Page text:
Dear Ali: How strict is the rule for women when it comes to walking several paces behind her man? GU, Dubai
Dear GU: Thank you for your question. In fact, there is no law saying that a woman should walk behind a man. Actually, it’s quite sad that this would be seen as part of our culture and customs because it’s really not true. It may be because people see such things in our region, and assume it is a law, when actually it’s more of a traditional social aspect of behaviour.
We know that, in the past, men used to walk in front of their family, be it their wives or children, to protect them from any difficulties or danger they may encounter on the way. The man was walking ahead in case there was a need for him to to fight a predator or clean the path, so his women could move more safely. As times have moved on, there is no longer a need for this.
Today, neither women will appreciate men who walk in front, nor will men want their women to stay behind. But the protective role of a man still exists. I’m sure women are pleased when they need to travel, visit public places or even do shopping, when a male family member accompanies them, not only to secure their privacy, but also to help with carrying bags. This is taken seriously in our society, that a man should always be helpful, and contribute to the comfort of his wife and family.
So, the next time you see a man walking with the kids a few steps ahead of his wife, it simply may be that he is trying to get to the car quickly, or giving his wife the time and space to look around while shopping, or even because he does not want her to max his or her credit card! All these possibilities are valid. But it’s definitely not because we don’t respect women because that has never been the case.
Dear Ali: What do Emiratis feel about people burping and breaking wind in public? Is it considered to be OK, as a natural act of bodily processes, or would they be bothered? ME, Abu Dhabi.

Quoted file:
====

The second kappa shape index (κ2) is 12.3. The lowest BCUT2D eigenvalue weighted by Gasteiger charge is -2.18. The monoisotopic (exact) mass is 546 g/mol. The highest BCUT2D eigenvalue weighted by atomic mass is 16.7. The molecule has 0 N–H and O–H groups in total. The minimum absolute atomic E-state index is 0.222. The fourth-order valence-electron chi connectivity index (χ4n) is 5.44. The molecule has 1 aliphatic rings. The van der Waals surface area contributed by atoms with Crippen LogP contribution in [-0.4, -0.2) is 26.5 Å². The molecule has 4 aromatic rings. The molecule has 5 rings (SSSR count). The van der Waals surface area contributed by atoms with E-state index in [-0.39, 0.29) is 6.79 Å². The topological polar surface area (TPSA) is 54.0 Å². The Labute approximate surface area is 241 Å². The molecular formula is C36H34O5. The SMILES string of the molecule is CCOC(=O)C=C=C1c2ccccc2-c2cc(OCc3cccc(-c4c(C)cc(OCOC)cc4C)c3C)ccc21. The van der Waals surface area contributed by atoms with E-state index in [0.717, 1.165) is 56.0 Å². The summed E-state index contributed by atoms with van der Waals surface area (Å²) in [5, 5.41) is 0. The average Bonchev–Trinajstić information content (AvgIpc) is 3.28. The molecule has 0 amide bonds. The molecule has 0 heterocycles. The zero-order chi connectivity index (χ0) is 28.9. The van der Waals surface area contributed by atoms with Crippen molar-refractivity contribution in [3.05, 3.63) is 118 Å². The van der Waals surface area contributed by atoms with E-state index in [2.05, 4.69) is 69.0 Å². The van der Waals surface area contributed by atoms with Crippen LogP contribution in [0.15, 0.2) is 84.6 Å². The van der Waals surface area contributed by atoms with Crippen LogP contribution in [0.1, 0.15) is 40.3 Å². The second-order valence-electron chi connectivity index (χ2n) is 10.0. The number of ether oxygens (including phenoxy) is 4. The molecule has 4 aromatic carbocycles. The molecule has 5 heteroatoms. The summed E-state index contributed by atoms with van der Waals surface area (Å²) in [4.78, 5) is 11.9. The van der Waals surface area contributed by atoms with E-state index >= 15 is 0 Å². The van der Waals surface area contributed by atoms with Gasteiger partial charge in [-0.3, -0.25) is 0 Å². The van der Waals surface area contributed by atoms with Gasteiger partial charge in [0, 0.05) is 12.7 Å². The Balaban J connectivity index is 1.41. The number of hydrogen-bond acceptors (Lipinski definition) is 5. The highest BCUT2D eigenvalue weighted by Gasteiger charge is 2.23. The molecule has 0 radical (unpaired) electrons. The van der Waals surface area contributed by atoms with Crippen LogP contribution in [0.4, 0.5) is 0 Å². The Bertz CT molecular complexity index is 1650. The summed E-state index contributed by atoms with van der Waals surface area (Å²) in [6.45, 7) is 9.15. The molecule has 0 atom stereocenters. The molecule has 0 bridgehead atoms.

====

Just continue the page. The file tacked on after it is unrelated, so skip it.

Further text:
Dear ME: Oh, I know what you mean. Most of us have witnessed such situations. Especially since we live among people of different cultural backgrounds, and it is a known fact that burping or breaking wind in public could be acceptable to some.
Many people can’t figure it out if we are indeed OK with this behaviour not, because of our tolerance to other cultures. In fact, our attitude is based on two main things – our religious teachings and cultural etiquette. Our culture frowns upon body odour when meeting other people, so that they won’t feel disrespected, hence we avoid any reasons of smelling bad where possible. Also regarding burping, we are taught to avoid doing it even after taking food.
However, if any of these things happened around us, Islam teaches us to be polite and pretend you didn’t notice anything. Specifically, it’s forbidden for Emiratis to laugh at a person who cannot manage his or her biological needs.
So yes, we are tolerant and understand these processes; however, we do not support them to be done in front of other people, as a matter of etiquette and respect to each other. So it’s not recommended at all to do that when people are around, as they might take it that you are not clean or polite. But in case it happens by mistake, then a “sorry” or “excuse me” should justify the act that you didn’t mean to do.
Ali Al Saloom is a cultural adviser and public speaker from the UAE. Follow @AskAli on Twitter, and visit www.ask-ali.com to ask him a question and to find his guidebooks to the UAE, priced at Dh50.
Source: art & life